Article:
New secrets, old flames, and hidden agendas are about to send bounty hunter Stephanie Plum on her most outrageous adventure yet!
Dickie Orr. Stephanie was married to him for about fifteen minutes before she caught him cheating on her with her arch-nemesis Joyce Barnhardt. Another fifteen minutes after that Stephanie filed for divorce, hoping to never see either one of them again.
Doing favors for super bounty hunter Carlos Manoso (a.k.a. Ranger). Ranger needs her to meet with Dickie and find out if he’s doing something shady. Turns out, he is. Turns out, he’s also back to doing Joyce Barnhardt. And it turns out Ranger’s favors always come with a price…
Going completely nutso while doing the favor for Ranger, and trying to apply bodily injury to Dickie in front of the entire office. Now Dickie has disappeared and Stephanie is the natural suspect in his disappearance. Is Dickie dead? Can he be found? And can Stephanie Plum stay one step ahead in this new, dangerous game? Joe Morelli, the hottest cop in Trenton, NJ is also keeping Stephanie on her toes-and he may know more than he’s saying about many things in Stephanie’s life. It’s a cat-and-mouse game for Stephanie Plum, where the ultimate prize might be her life.
With Janet Evanovich’s flair for hilarious situations, breathtaking action, and unforgettable characters, LEAN MEAN THIRTEEN shows why no one can beat Evanovich for blockbuster entertainment.
Originally published in hardcover June 2007, St. Martin’s Press
I enjoyed this book, I did. But I do not hold it up on the same par as the last few of the numbered books in this series.
In book eleven, she was working for Ranger. In book twelve, she wan’t working for him any longer. Evanovich never said why Stephanie was no longer working at RangeMan, and implied that she still did from time to time. Yet, Stephanie still had her remote and identification to get into the office building.
This time, she says she isn’t working for him because the four walls started closing in on her. Ranger offered to let her work for him on an as-needed basis, and gave her the remote key back. This is the first time that there has been a glaring enough inconsistency to bug the crud out of me.
The mystery in this book is a good one! I didn’t see the punch line coming at all. So, good job there. I got a good kick out of the position Stephanie felt herself being put into.
I enjoy having a story be told to me in the first person. It makes me feel like I’m in her shoes, that I’m discovering the cases right along with her.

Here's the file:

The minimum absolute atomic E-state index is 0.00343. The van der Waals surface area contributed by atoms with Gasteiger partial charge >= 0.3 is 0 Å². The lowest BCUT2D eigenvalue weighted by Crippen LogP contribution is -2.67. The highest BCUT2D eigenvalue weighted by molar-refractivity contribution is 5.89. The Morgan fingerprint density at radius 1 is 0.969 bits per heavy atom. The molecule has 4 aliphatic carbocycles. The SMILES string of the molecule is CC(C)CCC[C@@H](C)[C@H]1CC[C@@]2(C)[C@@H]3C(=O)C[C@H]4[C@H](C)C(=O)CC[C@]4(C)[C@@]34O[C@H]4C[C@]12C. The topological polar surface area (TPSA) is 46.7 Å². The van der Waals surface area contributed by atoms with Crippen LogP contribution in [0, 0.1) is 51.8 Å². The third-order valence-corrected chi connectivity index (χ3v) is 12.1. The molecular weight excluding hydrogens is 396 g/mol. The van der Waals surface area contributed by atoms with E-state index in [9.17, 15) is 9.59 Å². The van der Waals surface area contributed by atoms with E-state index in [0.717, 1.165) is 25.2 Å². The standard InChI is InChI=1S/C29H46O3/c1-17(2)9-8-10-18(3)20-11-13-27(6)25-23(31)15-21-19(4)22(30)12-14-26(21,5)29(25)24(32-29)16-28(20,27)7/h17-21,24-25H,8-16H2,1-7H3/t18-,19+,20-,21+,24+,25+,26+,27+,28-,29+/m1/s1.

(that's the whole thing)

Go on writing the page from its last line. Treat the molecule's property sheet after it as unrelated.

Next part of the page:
But, there was one part of this book that the point-of-view annoyed me, though. It was when we find out what Morelli has been up to. I kept thinking about all the hilarity that Evanovich could have put into the book, if only we could have jumped into Morelli’s head for a while. Although, later on, we do get a glimpse of what I felt the initial part was lacking when Steph joins Morelli at his house, and the guy he’s been babysitting is there.
I also saw the humor in Stephanie’s situation when Ranger became involved. But again, I felt like Evanovich could have done more to get additional humor from the situation she had created for her characters.
All right, thirteen books in, plus two holiday specials, and Stephanie finally talks about getting her period. I was wondering where in the heck it had been. I mean, no one particularly likes talking about it, but, come on. She’s been a bounty hunter for round about a year and a half or so in her world, it had to inconveinience her at some point, right? I was beginning to wonder what kind of birth control pill she could possibly be taking that would keep it away for that long. Maybe she was pregnant and in constant denial, but her jeans were buttoning just fine this time around. Honestly, after this many books, these are the things that start to bug me.
Morelli had seemed to relax about his adversion to her being a bounty hunter. But in this book, Evanovich is setting up for it to be a problem, again, in the future. He keeps wavering back and forth. Sometimes he takes Stephanie’s constant state of being in danger in stride, and other times he needs antacids. Being that he’s talking about it again, maybe Ranger will finally get a real chance to explore what life with Stephanie is really like. Ranger has been kept at arm’s length, he even says so himself, and I think he’s starting to loose patience with it.
Evanovich also seems to be trying to set Grandma Mazur up with somebody. If you ask me, at the end of this book, I think Grandma finds a guy who is, himself, eccentric enough to be able to handle Grandma. We’ll see if anything comes of it in later novels.
One thing I’d like to say to Morelli: Yes, Morelli, women have to concentrate. All men would do well to bear that in mind.
One idea this book has given me: The next time I want to put my husband in the mood, I should try an action movie with lots of adventure.
I want to say three pairs of handcuffs for falling short on the humor, and making me talk about inconsistencies. But I want to give it five for the mystery itself.
So I say, four pairs of handcuffs.